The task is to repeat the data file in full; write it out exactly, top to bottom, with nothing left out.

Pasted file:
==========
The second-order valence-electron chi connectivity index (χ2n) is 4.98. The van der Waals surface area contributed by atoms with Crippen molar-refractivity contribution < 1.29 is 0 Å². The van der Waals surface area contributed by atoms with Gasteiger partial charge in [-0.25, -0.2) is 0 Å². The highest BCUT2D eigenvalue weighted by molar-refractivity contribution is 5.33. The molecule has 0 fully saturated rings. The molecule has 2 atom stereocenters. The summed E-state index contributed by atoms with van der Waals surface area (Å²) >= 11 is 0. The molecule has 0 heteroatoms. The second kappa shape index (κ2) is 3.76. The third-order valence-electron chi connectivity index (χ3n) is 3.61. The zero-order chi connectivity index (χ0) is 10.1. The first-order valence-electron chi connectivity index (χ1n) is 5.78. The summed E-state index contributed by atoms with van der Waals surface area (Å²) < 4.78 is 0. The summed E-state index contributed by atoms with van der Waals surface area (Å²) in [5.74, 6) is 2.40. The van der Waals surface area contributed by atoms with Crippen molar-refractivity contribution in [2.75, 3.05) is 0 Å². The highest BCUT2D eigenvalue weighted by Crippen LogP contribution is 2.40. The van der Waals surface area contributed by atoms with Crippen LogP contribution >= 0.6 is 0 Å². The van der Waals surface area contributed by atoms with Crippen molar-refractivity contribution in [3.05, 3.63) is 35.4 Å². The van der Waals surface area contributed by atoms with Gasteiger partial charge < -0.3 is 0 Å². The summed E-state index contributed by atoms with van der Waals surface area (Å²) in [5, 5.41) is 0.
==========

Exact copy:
The second-order valence-electron chi connectivity index (χ2n) is 4.98. The van der Waals surface area contributed by atoms with Crippen molar-refractivity contribution < 1.29 is 0 Å². The van der Waals surface area contributed by atoms with Gasteiger partial charge in [-0.25, -0.2) is 0 Å². The highest BCUT2D eigenvalue weighted by molar-refractivity contribution is 5.33. The molecule has 0 fully saturated rings. The molecule has 2 atom stereocenters. The summed E-state index contributed by atoms with van der Waals surface area (Å²) >= 11 is 0. The molecule has 0 heteroatoms. The second kappa shape index (κ2) is 3.76. The third-order valence-electron chi connectivity index (χ3n) is 3.61. The zero-order chi connectivity index (χ0) is 10.1. The first-order valence-electron chi connectivity index (χ1n) is 5.78. The summed E-state index contributed by atoms with van der Waals surface area (Å²) < 4.78 is 0. The summed E-state index contributed by atoms with van der Waals surface area (Å²) in [5.74, 6) is 2.40. The van der Waals surface area contributed by atoms with Crippen molar-refractivity contribution in [2.75, 3.05) is 0 Å². The highest BCUT2D eigenvalue weighted by Crippen LogP contribution is 2.40. The van der Waals surface area contributed by atoms with Crippen LogP contribution >= 0.6 is 0 Å². The van der Waals surface area contributed by atoms with Crippen molar-refractivity contribution in [3.05, 3.63) is 35.4 Å². The van der Waals surface area contributed by atoms with Gasteiger partial charge < -0.3 is 0 Å². The summed E-state index contributed by atoms with van der Waals surface area (Å²) in [5, 5.41) is 0.